Defeating Boko Haram with mercenaries

March 19, 2015
5 mins read

LET me first start, that like all Nigerian patriots, I feel happy that in a few weeks, the Nigerian Army and allies from Chad and Niger, inflicted backbreaking blows on the Boko Haram insurgency. As a result, many communities hitherto occupied by the terror organization have been liberated, including the complete liberation of Adamawa and Yobe states.

And by early this week, Bama, Borno state’s second largest city, was freed; Chief of Army Staff, General Minimah, told reporters that only three local government areas remained to be freed in Borno state. Unlike the situation before,the fighting capacity of Boko Haram has been near fatally degraded.

Jonathan in combat fatigues congratulating troops after the recapture of Baga



From a strategic perspective, we can safely say that momentum has decisively shifted to the Nigerian Army and its allies. There is a spring in the step of our officer corps and the Chief of Defense Staff, Air Marshall Alex Barde expresses more confidence today. He seemed far removed from the soldier who couldn’t avert the humiliating Boko Haram takeover of his village, all those months ago. Even a new slogan was launched: #NeverAgain, promising that the Nigerian Army will no longer be humiliated by a ragtag insurgency!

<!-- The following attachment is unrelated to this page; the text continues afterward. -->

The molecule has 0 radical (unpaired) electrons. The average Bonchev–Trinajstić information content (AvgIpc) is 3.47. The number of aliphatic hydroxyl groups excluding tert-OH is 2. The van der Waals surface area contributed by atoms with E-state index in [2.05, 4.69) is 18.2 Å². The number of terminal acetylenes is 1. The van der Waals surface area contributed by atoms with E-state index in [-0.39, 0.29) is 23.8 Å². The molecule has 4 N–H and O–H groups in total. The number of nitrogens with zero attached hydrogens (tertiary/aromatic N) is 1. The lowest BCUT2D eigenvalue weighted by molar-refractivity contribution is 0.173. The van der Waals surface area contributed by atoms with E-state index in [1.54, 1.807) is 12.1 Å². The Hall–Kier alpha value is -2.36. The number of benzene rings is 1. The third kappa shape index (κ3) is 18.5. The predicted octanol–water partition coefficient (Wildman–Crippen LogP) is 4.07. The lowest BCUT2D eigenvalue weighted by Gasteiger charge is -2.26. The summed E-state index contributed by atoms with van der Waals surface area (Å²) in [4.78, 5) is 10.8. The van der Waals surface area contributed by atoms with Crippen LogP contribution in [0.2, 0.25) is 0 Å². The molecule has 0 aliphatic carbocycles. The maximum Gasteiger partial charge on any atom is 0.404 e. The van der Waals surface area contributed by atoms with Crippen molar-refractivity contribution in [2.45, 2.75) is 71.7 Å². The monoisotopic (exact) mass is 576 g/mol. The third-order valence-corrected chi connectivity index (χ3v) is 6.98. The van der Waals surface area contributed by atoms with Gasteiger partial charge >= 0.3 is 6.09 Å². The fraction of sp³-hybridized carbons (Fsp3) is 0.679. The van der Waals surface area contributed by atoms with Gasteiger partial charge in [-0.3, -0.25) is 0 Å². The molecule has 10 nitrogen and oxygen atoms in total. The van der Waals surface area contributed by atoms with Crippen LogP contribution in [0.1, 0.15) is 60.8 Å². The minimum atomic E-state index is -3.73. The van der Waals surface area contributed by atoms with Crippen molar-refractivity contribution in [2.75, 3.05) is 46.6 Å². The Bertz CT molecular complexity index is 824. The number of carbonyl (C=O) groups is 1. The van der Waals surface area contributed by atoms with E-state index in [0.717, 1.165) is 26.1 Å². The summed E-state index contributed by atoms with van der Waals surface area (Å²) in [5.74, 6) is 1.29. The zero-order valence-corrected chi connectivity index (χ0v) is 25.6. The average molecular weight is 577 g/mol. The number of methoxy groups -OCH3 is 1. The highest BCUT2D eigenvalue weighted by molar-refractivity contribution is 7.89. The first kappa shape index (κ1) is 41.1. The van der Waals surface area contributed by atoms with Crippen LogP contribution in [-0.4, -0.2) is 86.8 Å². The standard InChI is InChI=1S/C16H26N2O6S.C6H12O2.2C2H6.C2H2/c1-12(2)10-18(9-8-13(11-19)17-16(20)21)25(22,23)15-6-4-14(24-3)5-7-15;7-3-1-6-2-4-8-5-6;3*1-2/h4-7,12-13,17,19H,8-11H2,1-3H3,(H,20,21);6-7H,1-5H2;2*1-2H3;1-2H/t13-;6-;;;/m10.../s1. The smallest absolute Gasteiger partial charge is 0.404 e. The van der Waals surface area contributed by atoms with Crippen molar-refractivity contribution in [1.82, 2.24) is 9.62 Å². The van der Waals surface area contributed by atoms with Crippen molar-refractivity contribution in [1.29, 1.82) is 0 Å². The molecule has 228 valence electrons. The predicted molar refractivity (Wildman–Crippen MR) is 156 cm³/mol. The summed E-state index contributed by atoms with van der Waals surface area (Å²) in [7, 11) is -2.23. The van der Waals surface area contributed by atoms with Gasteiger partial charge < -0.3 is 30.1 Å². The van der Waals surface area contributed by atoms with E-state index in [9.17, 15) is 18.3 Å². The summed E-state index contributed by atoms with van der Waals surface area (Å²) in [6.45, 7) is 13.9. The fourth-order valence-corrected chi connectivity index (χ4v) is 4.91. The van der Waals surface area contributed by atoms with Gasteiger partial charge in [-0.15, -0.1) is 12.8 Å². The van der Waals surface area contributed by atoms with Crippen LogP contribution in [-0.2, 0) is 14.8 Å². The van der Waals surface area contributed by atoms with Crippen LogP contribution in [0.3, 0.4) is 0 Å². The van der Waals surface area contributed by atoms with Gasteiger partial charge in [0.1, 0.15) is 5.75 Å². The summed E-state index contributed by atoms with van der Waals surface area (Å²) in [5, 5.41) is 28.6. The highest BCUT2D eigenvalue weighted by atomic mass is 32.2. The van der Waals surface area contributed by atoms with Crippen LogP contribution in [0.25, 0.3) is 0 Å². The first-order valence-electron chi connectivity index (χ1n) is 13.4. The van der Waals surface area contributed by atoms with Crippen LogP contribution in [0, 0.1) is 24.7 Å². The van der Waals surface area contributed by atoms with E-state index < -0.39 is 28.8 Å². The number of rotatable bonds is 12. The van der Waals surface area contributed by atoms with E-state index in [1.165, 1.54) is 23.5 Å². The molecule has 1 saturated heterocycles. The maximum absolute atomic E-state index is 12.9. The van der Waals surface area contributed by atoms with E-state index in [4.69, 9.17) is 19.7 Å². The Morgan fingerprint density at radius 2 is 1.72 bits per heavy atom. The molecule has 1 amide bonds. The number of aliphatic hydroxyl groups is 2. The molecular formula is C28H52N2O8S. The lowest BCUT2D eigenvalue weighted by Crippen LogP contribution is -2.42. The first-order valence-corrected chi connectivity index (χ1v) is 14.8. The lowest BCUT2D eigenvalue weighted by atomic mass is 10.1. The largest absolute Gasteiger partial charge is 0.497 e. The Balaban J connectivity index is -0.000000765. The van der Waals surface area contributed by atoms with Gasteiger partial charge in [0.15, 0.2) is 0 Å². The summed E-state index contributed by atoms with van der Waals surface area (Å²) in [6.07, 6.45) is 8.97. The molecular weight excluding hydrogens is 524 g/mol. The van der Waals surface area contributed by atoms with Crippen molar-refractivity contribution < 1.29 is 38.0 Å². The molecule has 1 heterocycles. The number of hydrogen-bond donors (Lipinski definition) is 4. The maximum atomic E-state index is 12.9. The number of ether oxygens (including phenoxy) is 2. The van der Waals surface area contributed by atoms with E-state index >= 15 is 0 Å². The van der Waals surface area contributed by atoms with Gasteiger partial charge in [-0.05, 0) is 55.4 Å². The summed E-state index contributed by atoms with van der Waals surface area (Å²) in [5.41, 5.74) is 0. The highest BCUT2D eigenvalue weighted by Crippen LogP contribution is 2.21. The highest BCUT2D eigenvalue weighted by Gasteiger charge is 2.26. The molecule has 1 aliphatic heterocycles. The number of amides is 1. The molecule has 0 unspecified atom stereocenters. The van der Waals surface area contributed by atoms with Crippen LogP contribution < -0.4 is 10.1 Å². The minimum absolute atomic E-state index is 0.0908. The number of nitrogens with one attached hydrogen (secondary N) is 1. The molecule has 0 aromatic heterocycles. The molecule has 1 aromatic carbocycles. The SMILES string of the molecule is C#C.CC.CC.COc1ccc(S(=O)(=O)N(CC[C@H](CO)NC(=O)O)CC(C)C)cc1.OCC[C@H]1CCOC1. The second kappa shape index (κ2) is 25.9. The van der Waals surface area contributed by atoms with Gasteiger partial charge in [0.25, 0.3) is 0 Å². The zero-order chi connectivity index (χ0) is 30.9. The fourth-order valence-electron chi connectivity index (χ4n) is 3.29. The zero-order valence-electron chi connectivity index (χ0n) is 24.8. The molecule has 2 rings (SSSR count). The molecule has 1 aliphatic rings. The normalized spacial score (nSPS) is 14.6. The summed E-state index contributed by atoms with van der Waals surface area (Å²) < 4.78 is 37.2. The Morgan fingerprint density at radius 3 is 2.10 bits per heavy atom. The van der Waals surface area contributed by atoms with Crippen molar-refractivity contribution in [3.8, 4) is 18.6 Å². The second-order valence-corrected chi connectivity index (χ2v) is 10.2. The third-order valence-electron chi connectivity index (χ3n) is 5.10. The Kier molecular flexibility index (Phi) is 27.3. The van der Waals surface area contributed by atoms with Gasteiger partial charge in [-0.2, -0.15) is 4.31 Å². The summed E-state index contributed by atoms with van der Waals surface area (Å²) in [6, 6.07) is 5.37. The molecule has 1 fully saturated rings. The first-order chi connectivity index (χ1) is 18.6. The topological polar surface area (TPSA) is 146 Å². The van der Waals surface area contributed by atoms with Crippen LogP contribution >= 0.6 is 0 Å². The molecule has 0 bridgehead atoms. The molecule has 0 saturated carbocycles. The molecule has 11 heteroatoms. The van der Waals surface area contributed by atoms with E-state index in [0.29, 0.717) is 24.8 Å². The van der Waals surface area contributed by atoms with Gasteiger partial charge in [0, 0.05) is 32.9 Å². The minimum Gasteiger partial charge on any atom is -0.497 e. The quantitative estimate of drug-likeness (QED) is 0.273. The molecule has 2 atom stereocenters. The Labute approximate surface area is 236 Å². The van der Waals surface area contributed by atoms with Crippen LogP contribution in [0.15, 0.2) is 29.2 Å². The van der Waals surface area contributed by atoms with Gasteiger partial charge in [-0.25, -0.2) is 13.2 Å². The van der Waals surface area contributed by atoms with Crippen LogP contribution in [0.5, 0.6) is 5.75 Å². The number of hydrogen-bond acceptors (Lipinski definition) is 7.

Yet, something just didn’t add up in the string of successes being touted by the military and political hierarchies. While our top officers lapped up the plaudits, it seemed that the most decisive blows were dealt, by the Chadian Army. Instructively, it was while liberating Dikwa, that Chadian forces were said to have sighted Abubakar Shekau; this was confirmed by the Chadian President, Idris Derby Itno, himself.

Disparaging remarks

It was then alleged that Nigeria stopped Chad from pursuing, capturing or killing the Boko Haram leader. The prominence received by the Chadians has rankled the Nigerian side, especially when officers from Niger, were reported to have made disparaging remarks against their Nigerian counterparts.